If you listen to your thoughts, you’ll notice that they are telling you what love can do for you. For instance, after a disappointment in love, you may have a raw and exposed feeling. Your thoughts may tell you that you’ve been deprived, that you are abandoned, excluded, empty, lonely, or incomplete. They may tell you that only love can make you feel good again. If you’re fearful, if you crave safety and security, your thoughts may tell you that love will rescue you. If life is disappointing or doesn’t make sense, many people think that love is the answer to that as well. It would be useful at this point to see what you think. Just ask yourself what you hope for or expect from love, and make a list of five things you think love will bring you.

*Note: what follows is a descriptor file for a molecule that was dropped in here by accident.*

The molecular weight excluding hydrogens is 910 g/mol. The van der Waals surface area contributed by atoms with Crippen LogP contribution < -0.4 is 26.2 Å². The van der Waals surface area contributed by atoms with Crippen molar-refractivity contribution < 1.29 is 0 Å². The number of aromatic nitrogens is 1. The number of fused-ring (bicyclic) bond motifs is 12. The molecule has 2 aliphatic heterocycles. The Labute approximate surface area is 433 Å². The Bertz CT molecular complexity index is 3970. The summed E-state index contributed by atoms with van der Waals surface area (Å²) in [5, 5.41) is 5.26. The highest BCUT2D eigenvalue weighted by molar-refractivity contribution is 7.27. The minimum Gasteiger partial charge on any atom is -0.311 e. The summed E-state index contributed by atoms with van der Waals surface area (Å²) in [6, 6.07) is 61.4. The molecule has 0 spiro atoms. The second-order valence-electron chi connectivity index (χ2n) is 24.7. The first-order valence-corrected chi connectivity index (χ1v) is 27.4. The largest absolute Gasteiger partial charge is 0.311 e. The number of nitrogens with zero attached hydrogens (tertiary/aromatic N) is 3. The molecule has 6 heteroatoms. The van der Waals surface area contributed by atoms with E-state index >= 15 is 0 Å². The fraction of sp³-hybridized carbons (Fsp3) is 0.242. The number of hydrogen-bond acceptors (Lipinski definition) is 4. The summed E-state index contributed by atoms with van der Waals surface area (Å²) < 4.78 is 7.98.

Most people believe that love and need are synonymous. “I love you, I need you” is the hook of a thousand love songs.
If you ask yourself what you really need in life, you’ll probably come up with a list like the one you just made about love. People ask for the same things as they go through life. The way they ask just gets a little more sophisticated:
I want . . .
I need . . .
Please . . .
I need your love.
You’re not fulfilling my needs in this relationship.
I need you to . . .
I can’t go on without . . .
These are my requirements . . .
Thoughts about your wants and needs can be very bossy. If you believe them, you feel you have to do what they say—you have to get people’s love and approval. There is another way to respond to a thought, and that is to question it. How can you question your wants and needs? How can you meet your thoughts without believing them?
I meet my thoughts the way I would meet my husband or my children: with understanding.
-From Byron Katie’s book “I Need Your Love – Is That True?”